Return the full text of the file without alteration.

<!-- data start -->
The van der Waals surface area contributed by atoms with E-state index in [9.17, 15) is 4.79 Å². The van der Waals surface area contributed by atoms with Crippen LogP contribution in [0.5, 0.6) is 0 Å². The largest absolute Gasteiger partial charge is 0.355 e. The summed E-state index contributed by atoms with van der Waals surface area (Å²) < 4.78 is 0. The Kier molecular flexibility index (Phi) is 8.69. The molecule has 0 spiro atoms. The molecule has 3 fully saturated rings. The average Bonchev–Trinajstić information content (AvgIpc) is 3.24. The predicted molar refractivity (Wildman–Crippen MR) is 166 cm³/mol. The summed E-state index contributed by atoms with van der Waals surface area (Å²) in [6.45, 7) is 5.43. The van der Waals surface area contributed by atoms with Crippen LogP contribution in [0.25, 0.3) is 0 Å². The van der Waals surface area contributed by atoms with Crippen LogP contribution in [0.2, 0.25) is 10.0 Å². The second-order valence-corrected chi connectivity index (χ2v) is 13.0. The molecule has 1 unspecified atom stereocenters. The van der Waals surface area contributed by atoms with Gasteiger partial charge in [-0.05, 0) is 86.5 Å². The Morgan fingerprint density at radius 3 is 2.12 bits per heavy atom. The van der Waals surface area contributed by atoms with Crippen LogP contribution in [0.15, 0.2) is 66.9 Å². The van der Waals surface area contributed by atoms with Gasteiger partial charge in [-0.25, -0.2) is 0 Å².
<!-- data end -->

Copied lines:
The van der Waals surface area contributed by atoms with E-state index in [9.17, 15) is 4.79 Å². The van der Waals surface area contributed by atoms with Crippen LogP contribution in [0.5, 0.6) is 0 Å². The largest absolute Gasteiger partial charge is 0.355 e. The summed E-state index contributed by atoms with van der Waals surface area (Å²) < 4.78 is 0. The Kier molecular flexibility index (Phi) is 8.69. The molecule has 0 spiro atoms. The molecule has 3 fully saturated rings. The average Bonchev–Trinajstić information content (AvgIpc) is 3.24. The predicted molar refractivity (Wildman–Crippen MR) is 166 cm³/mol. The summed E-state index contributed by atoms with van der Waals surface area (Å²) in [6.45, 7) is 5.43. The van der Waals surface area contributed by atoms with Crippen LogP contribution in [0.25, 0.3) is 0 Å². The van der Waals surface area contributed by atoms with Crippen LogP contribution in [0.2, 0.25) is 10.0 Å². The second-order valence-corrected chi connectivity index (χ2v) is 13.0. The molecule has 1 unspecified atom stereocenters. The van der Waals surface area contributed by atoms with Gasteiger partial charge in [-0.05, 0) is 86.5 Å². The Morgan fingerprint density at radius 3 is 2.12 bits per heavy atom. The van der Waals surface area contributed by atoms with Crippen LogP contribution in [0.15, 0.2) is 66.9 Å². The van der Waals surface area contributed by atoms with Gasteiger partial charge in [-0.25, -0.2) is 0 Å².